Webster defines accountability as "an obligation or willingness to accept responsibility or to account for one's actions."
Over the course of the last year-plus under head coach Butch Jones, the catch phrases and often times rhetoric have rolled off his tongue at an almost frantic pace. It's why I've jokingly told him he's a cross between a tent evangelist and a medicine man.
Jones is always selling. He's always preaching. He does it for recruiting. He does it to motivate and to try and win.
But it's also about accountability. And that is what the first 18 months of the Butch Jones era should be most remembered for and identified with the standards set forth and established.
"Everything is about creating a culture, a mindset," Jones told Volquest.com. "I call it the mindset of a champion. The total environment. The standard and the expectations. There are so many parallels to the business world to the sports world with any organization and any business. A lot of times when they don't have success people become entitled. Complacency sets in and the mindset in the organization is that it's there for their own personal benefit. So they feel the organization is dependent on them, so everything becomes what can they get out of the organization.
"I use the term totally aligned. Everyone must be in full alignment from the custodial workers to the front office workers, the coaching staff, the players, the training staff, equipment staff, anyone that is involved within our organization. Everyone speaks the same common language. They have the same goals. Total alignment in mindset, approach, vision, expectations, goals and accountability to each other. That's all based on trust. It's based on loyalty and it's based on direction. There is a standard and expectation and at the University of Tennessee those standards and expectations are always high no matter what it is.
"Whether it's your product on the field or off the field. Each individual in our organization is accountable for their own self determination and commitment."
There's no question Jones and his staff have done a lot of things well. They have recruited well and they have been relentless in recruiting. Yes, Jones won a big game in knocking off South Carolina. It's true, team #117 captured the hearts of the Vol fans with their effort against Georgia. And no it's not been perfect.
But if you are wanting to see, hear, and feel Jones and his staff's biggest accomplishment in their time in Knoxville, simply refer to the definition at the top of this ramble. Accountability. It's accountability in all areas. Accountability in game preparation. Accountability in the players' diet. Accountability in getting treatment. Accountability in being on time for meetings. The list goes on and on. It's a list that was highlighted on Wednesday with news of the Vols' classroom success with their APR.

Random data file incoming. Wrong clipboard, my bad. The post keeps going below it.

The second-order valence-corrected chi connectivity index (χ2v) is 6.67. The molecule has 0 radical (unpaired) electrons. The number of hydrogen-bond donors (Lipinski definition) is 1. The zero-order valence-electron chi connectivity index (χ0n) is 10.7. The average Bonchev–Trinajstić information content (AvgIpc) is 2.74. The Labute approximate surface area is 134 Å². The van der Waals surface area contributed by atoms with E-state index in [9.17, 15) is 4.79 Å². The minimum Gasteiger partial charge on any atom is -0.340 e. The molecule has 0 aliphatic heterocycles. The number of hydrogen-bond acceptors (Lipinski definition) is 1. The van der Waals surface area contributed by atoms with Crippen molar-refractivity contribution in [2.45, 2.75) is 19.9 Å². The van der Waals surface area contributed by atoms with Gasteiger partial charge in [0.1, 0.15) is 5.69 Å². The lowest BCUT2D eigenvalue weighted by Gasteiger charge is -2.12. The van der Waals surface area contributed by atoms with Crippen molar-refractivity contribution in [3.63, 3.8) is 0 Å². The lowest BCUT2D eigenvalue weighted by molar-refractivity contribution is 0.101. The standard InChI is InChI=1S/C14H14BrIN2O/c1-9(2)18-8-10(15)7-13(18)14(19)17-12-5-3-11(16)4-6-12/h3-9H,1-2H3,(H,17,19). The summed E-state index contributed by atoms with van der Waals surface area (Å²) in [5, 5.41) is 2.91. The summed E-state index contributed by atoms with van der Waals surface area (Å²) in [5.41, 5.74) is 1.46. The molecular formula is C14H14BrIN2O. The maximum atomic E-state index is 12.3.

In 2011-2012, Tennessee was dead last in the SEC with an APR of 924. A trend that, had it continued, would have had the Vols facing a postseason ban or at minimal a loss of practice time like Oklahoma State is facing.
Jones credits his players as he should for their efforts. He credits the Thornton Center and director Joe Scogin as he should. Scogin has done well. But the true credit belongs to Jones because he's not strayed from the plan. He's not compromised anything to get ahead. Jones has taken accountability for all that's happened in his program as a leader should. The result is a simple trickle down affect that has trickled down to everyone not just in his program but on the campus of the University of Tennessee at Knoxville.
"I think it's a great illustration of what is going on at Tennessee. That was the result of accountability with each other. Not just with the players, but with the Thornton Center staff, the coaching staff, our administration. I think it's a great illustration of the committed individuals that we have. We talk about one common commitment, one union of purpose. Again, I think the standards and expectations start in the classroom. There are so many entities, so many things that comprise a football program. The exciting thing is that we have complete alignment( not only in the Anderson Training Center but across campus from our professors to Jimmy Cheek, to Dave Hart, our administration, to Dr. Joe Scogin in the Thornton Center. We all have those high standards and expectations. But we all work exceptionally well together because we are all aligned. We have the same vision. We have the same belief. The same principles.
"That's why you see the results you see occurring right now."
Jones has said repeatedly over the last few months that he's never felt better about the direction of his program. He's also said that there is still plenty of work to do. And he's right: there's still plenty of work to be done. But it's work people believe in because of the accountability or standards that Jones has worked tirelessly to instill since his arrival in December of 2012.